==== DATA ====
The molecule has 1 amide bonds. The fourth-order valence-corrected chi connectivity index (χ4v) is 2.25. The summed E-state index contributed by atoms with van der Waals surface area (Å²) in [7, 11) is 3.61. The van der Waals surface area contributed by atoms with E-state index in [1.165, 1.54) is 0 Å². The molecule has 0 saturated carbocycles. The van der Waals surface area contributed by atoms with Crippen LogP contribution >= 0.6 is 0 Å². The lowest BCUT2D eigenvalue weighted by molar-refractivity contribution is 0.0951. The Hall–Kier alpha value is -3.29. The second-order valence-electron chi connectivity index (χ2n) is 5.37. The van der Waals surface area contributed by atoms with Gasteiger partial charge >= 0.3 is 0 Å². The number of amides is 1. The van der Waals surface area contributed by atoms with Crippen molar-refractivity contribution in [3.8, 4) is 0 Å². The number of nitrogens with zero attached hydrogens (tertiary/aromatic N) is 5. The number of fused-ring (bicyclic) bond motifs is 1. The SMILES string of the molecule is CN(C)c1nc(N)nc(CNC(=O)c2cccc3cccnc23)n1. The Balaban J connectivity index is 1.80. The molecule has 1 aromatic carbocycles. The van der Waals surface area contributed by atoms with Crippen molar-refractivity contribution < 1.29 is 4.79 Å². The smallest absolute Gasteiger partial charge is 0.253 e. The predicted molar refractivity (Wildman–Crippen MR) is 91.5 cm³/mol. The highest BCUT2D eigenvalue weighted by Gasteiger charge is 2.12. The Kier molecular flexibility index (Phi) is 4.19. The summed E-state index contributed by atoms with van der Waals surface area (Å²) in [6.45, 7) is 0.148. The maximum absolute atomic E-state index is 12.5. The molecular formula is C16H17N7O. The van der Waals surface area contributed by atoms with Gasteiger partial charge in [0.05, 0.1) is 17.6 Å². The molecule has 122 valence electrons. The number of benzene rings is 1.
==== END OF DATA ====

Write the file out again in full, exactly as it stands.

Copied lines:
The molecule has 1 amide bonds. The fourth-order valence-corrected chi connectivity index (χ4v) is 2.25. The summed E-state index contributed by atoms with van der Waals surface area (Å²) in [7, 11) is 3.61. The van der Waals surface area contributed by atoms with E-state index in [1.165, 1.54) is 0 Å². The molecule has 0 saturated carbocycles. The van der Waals surface area contributed by atoms with Crippen LogP contribution >= 0.6 is 0 Å². The lowest BCUT2D eigenvalue weighted by molar-refractivity contribution is 0.0951. The Hall–Kier alpha value is -3.29. The second-order valence-electron chi connectivity index (χ2n) is 5.37. The van der Waals surface area contributed by atoms with Gasteiger partial charge >= 0.3 is 0 Å². The number of amides is 1. The van der Waals surface area contributed by atoms with Crippen molar-refractivity contribution in [3.8, 4) is 0 Å². The number of nitrogens with zero attached hydrogens (tertiary/aromatic N) is 5. The number of fused-ring (bicyclic) bond motifs is 1. The SMILES string of the molecule is CN(C)c1nc(N)nc(CNC(=O)c2cccc3cccnc23)n1. The Balaban J connectivity index is 1.80. The molecule has 1 aromatic carbocycles. The van der Waals surface area contributed by atoms with Crippen molar-refractivity contribution < 1.29 is 4.79 Å². The smallest absolute Gasteiger partial charge is 0.253 e. The predicted molar refractivity (Wildman–Crippen MR) is 91.5 cm³/mol. The highest BCUT2D eigenvalue weighted by Gasteiger charge is 2.12. The Kier molecular flexibility index (Phi) is 4.19. The summed E-state index contributed by atoms with van der Waals surface area (Å²) in [6.45, 7) is 0.148. The maximum absolute atomic E-state index is 12.5. The molecular formula is C16H17N7O. The van der Waals surface area contributed by atoms with Gasteiger partial charge in [0.05, 0.1) is 17.6 Å². The molecule has 122 valence electrons. The number of benzene rings is 1.